Having a Will allows you to specify how your estate will be divided. A Will also makes it easier for your family to access your assets, and saves you money on estate taxes.
What Is a Trust?
A Trust is similar to a Last Will and Testament in that it specifies how your property will be distributed. But a Trust offers more flexibility and can be used to address more complex estate planning situations.
A trust establishes a fiduciary relationship between the trust-maker (also known as the grantor, settlor, or trustor), and the trustee. The trustee holds the assets placed in the trust, and manages them for the benefit of a third party, known as the beneficiary. Oftentimes, the grantor, trustee, and beneficiary are the same person. Upon the grantor’s death or incapacity, a successor trustee manages the trust for the benefit of another beneficiary.
A trust protects the grantor’s assets, ensuring that they are handled and distributed according to the instructions of the grantor. A trust can also save time and money when transferring property, and provides the grantor with a more private way to transfer assets.
Unlike a Will, which must be approved by a probate court and is public record, assets transferred by trust remain private.
A trust can also be used to transfer assets before the grantor has died, while a Will only applies once the person who wrote the Will has died.
Different Types of Trusts
There are different types of trusts that are used to address different estate planning situations. However, most trusts fall into basic categories.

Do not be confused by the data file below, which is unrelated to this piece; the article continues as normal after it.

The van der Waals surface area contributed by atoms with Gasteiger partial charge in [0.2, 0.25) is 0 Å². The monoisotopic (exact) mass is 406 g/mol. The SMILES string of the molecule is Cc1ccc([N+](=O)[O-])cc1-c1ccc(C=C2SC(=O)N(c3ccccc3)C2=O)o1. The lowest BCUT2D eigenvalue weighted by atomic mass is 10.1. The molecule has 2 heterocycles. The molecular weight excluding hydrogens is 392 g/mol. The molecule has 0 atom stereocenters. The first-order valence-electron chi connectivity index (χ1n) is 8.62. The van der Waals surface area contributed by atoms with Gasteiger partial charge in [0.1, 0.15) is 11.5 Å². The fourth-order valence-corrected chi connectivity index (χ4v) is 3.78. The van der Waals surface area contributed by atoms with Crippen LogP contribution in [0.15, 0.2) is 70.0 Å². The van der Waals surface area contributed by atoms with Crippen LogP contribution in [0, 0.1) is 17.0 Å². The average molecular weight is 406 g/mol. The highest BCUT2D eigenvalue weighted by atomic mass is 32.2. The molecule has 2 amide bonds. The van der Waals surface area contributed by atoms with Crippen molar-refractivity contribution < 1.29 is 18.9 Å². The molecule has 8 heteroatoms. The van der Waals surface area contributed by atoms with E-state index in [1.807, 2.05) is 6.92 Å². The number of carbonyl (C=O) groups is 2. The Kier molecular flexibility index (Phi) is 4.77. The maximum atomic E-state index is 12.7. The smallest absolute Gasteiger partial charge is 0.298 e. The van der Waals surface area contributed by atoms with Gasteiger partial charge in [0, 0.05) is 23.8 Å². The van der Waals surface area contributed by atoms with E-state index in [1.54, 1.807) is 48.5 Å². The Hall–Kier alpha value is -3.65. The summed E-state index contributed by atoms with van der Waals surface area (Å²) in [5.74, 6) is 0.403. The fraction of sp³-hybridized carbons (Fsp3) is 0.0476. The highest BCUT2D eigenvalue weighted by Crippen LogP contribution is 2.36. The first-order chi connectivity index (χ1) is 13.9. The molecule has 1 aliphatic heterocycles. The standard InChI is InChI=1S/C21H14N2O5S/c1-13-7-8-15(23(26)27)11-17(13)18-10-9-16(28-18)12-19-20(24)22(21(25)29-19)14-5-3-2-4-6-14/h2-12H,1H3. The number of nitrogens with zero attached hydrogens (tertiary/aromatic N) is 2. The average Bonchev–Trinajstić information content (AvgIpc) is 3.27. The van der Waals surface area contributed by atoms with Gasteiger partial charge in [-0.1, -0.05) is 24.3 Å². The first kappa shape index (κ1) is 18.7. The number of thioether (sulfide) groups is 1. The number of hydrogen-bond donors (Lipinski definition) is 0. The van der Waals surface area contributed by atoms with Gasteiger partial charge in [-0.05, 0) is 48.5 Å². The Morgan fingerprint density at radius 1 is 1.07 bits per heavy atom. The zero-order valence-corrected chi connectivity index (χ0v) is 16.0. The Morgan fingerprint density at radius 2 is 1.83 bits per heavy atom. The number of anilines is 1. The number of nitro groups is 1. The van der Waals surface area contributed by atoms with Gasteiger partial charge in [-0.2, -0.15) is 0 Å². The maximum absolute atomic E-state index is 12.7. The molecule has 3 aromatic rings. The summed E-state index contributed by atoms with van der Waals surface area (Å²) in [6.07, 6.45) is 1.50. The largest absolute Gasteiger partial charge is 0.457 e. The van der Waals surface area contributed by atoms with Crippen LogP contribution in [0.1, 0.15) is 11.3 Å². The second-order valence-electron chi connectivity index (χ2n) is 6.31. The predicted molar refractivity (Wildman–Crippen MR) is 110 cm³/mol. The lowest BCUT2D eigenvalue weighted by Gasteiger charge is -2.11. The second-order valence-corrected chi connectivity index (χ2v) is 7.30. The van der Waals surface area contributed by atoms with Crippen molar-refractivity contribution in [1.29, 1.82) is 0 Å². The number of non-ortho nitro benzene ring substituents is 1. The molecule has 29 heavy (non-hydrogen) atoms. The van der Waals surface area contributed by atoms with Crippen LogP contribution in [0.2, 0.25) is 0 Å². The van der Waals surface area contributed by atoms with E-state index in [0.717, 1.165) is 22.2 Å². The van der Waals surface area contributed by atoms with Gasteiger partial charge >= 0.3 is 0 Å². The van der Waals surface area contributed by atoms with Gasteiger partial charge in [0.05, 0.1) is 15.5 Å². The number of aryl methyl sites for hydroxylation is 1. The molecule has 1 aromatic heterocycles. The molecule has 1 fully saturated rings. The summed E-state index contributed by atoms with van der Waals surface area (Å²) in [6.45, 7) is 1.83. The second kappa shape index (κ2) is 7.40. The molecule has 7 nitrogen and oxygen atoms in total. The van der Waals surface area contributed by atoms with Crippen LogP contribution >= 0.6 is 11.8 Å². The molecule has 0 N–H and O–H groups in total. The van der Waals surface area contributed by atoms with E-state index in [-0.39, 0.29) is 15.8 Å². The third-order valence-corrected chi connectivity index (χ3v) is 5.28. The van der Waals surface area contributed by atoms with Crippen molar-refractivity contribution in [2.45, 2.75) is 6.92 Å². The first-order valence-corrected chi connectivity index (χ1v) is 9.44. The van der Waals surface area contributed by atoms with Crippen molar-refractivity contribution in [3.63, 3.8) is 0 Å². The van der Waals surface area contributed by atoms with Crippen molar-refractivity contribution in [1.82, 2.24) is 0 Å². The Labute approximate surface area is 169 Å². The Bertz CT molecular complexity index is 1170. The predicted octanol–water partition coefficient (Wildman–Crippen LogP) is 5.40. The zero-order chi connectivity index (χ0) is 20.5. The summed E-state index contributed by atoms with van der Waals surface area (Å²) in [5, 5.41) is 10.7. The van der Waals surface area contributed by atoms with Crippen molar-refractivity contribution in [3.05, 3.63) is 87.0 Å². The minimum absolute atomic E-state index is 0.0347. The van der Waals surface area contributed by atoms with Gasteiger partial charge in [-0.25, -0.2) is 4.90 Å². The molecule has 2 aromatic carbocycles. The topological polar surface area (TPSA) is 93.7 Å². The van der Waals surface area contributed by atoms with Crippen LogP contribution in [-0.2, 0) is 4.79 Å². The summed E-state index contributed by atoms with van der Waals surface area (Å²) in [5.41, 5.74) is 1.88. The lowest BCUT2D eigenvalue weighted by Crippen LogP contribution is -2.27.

Living or Testamentary
A living trust, also known as an inter vivos trust, benefits the grantor during his or her lifetime. Assets are transferred to the trust, and the grantor and trustee, and beneficiary are often the same person. When the grantor dies, the assets are transferred to the designated beneficiaries.
A testamentary trust is created through a person’s Last Will and Testament. Assets are only transferred to the trust when the grantor dies.
Revocable or Irrevocable
A revocable trust can be changed by the grantor during his or her lifetime.
An irrevocable trust cannot be changed once it is established.
A living trust can be revocable or irrevocable. A testamentary trust can only be irrevocable.
Special Types of Trusts
Trusts can be used to address a wide variety of estate planning needs. Common types of trusts include:
- Qualified Terminable Interest Property Trust (QTIP). The grantor directs assets to specific beneficiaries at different times. For example, a grantor could make a gift to a spouse who will receive benefits for his or her lifetime, and the children will receive benefits after the surviving spouse dies.